Spoonbills are named after their bizarre spatula-like bill. Generally feeding in flocks, they swing their slightly open beaks from side to side through shallow pools of water. Their remarkable bill is packed full of sensors attuned to the tiniest vibrations, and once located, unlucky beetles, crustaceans, worms, small fish, tadpoles and frogs stand no chance of escape. Although they bred in East Anglia during Medieval times, spoonbills had not bred in Britain for over 300 years until 2010, when a small colony was discovered on the north Norfolk coast.
Conservationists crossed their fingers that the birds, originating from the Netherlands, would return again. They are now a regular summer visitor!
Where to see a spoonbill
Nesting birds are easily disturbed, so it’s not possible for visitors to view the breeding colony. However, this isn’t a problem as you can see the spoonbills (including a large number of non-breeding individuals) feed in sizeable flocks at the locations below. The best site is probably Norfolk Wildlife Trust’s Cley Marshes, where a record flock of 30 birds was recorded in 2014. Here the shallow pools and scrapes are an ideal place for the birds to feed, and they can often be watched at close-quarters from the comfort of numerous viewing hides.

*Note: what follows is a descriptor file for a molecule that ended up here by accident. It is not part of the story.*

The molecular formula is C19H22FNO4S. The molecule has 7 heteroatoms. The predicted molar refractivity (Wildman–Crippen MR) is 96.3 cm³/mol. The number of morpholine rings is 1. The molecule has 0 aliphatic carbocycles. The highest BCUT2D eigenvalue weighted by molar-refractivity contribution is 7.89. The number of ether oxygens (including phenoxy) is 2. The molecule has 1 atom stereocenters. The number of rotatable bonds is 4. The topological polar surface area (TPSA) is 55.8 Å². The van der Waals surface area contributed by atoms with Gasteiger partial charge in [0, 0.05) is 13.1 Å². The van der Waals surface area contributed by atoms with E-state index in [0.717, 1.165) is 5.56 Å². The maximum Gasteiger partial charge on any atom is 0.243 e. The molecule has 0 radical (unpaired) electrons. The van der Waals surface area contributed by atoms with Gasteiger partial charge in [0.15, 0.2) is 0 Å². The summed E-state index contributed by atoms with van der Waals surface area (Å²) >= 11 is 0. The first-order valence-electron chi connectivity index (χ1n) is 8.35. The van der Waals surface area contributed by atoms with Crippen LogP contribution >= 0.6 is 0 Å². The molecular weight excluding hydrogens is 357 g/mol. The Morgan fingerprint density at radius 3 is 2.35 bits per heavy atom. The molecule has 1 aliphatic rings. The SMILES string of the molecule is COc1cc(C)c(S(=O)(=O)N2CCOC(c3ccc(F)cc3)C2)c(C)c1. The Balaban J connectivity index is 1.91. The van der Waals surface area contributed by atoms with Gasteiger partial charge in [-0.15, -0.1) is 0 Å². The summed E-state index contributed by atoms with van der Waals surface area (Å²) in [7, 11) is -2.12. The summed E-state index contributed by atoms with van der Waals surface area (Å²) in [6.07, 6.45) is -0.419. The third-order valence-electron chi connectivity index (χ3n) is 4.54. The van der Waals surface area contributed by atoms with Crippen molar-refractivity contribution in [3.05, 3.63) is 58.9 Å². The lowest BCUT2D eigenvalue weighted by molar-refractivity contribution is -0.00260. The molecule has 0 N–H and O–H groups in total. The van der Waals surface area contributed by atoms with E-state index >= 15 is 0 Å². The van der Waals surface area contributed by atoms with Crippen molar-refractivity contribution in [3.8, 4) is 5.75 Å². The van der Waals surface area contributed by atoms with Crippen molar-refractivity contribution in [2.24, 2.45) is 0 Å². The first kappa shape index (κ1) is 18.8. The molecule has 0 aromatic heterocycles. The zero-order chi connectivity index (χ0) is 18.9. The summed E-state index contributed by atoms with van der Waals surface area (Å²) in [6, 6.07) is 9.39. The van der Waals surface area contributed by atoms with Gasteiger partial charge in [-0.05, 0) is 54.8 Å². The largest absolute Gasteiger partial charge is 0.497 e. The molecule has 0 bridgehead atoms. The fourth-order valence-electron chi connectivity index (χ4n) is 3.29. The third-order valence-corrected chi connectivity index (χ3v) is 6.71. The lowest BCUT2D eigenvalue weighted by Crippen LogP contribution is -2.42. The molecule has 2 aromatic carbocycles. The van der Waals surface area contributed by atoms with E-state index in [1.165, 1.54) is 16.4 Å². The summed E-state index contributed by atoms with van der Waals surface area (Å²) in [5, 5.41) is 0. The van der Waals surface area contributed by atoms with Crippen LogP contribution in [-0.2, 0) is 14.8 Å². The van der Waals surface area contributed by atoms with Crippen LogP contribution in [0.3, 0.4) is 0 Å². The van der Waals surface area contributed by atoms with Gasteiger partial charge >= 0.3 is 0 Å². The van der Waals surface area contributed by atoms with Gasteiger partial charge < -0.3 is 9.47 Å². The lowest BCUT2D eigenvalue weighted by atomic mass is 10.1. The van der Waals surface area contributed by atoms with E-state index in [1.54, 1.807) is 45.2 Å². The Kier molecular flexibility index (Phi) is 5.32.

How to do it
Similar in build to a grey heron though smaller, the spoonbill’s plumage is white except in the breeding season when adults show a small patch of yellowish feathers on their chest. In the summer mature birds also have a rather fetching, shaggy crest at the back of their head. Bring your binoculars, and a dose of patience: spoonbills are notorious for spending large amounts of time asleep, their heads tucked frustratingly under a wing. The first view many birdwatchers have of them is of a white lump on a muddy spit! Later in the day is often a good time to catch them being more active (they’re actually partly nocturnal), putting their wonderful spoon-shaped bill to use.
If you can't get to these places
Spoonbills are frequent summer visitors to other coastal lagoons and large wetlands in the south and east of England.
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